After I’m done writing this article, I think I’m going to watch a few episodes of Cobra Kai on Netflix. After that, I may catch up on the last two episodes of Magnum P.I. on CBS All-Access. If I don’t do that, I might continue to binge Kevin Hart’s Real Husbands of Hollywood on BET, which is part of my CBS All-Access streaming channel.
What I’m saying is my television viewing habits are all over the place and differ from just about everyone else in America. I basically choose to watch what I want, when I want. I’m sure you’re the same way.
The days of Must See TV are no more. Those days when everyone would gather in front of their television sets on a specific night to watch a particular show Jumped the Shark a long, long time ago.
As for those special televised events such as the Grammys or the Emmys? I can find out who won via Twitter. And when it comes to the news and weather, they have apps for that.
There’s only one thing I gather in front of my television set to watch at the same time each and every week, and that’s the National Football League.
If you’re reading this article, I’m sure you’re the same way.
The NFL knows this about you and me. It knows this about America. Maybe that’s why it’s reportedly looking to double its network rights fees in the next round of contract negotiations with broadcast partners Fox, CBS, NBC and Disney (ESPN).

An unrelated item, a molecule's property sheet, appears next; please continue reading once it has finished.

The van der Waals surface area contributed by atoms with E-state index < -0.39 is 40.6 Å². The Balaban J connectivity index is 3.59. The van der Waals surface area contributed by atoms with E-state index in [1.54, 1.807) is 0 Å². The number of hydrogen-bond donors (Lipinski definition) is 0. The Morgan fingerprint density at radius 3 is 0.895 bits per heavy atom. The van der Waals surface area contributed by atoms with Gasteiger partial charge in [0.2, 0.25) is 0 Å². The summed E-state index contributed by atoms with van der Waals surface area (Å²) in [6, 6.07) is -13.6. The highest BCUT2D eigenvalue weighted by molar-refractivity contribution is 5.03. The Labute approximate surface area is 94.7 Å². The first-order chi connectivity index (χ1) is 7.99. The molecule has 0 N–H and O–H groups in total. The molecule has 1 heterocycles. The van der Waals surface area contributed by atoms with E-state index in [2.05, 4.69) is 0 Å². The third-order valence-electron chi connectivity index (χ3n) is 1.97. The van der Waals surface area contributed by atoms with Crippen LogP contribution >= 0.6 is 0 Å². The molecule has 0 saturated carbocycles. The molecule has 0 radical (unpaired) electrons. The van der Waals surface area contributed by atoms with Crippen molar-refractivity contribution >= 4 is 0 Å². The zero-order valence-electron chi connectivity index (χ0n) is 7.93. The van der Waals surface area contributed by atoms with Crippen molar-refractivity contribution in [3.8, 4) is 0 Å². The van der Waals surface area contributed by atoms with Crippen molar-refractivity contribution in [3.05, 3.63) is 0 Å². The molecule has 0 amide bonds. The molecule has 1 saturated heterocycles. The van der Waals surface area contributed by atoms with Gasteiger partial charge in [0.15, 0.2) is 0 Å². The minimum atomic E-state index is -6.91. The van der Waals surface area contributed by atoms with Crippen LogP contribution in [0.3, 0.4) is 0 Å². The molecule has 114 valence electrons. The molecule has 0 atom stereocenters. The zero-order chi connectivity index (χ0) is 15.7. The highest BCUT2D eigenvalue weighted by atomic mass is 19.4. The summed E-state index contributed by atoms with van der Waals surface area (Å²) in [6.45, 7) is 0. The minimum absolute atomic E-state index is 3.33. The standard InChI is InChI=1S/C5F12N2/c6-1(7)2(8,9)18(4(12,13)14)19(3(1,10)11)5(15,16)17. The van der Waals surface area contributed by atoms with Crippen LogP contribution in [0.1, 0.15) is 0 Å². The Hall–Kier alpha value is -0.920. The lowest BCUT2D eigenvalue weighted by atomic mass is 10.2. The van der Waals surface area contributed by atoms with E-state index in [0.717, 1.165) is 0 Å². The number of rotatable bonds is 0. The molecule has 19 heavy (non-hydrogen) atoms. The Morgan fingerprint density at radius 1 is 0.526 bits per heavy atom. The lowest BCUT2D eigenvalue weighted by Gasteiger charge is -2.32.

You might think the NFL has some nerve asking the major networks to pay that much more to see a product that saw a seven-percent dip in ratings in 2020, but 15.4 million people still tuned in to watch its product. The bottom line is, even with a decline in ratings, there isn’t a television show or event that can touch the NFL’s ratings (at least on a weekly basis).
If the networks won’t pay for the exposure that the NFL gives sponsors and their own catalog of programming, they’ll likely continue to lose eyeballs to the streaming services.
Can you imagine the NFL streaming exclusively on Netflix and/or Amazon Prime? I’m sure the league would rather not have it come to that—there’s still nothing quite like the reach of the major networks. But the NFL won’t have to worry about that because the networks need football even more than football needs them.
That’s right, it’s kind of like when someone with knowledge of his burn notice asks Michael Westen to perform an unsavory and illegal task. No, he doesn’t want to do it but damn it, it might be his ticket back into the intelligence community after being burned by some shadowy secret agency and/or figure (Burn Notice is currently streaming on Hulu, and now that I think about it, I might watch that later—my friend lets me use her password).
Speaking of unsavory, there’s no doubt the NFL is mainly looking to recoup the financial losses it endured during a 2020 season in which its teams played in front of mostly empty stadiums, but the NFL doesn’t care that you and I know that.
We’re the Michael Westen to their shadowy secret agency and/or figure. In the end, the networks will go along with it. So will we.
The NFL is still the only thing that brings us all together. Maybe not as much as it used to, but way more than the Oscars.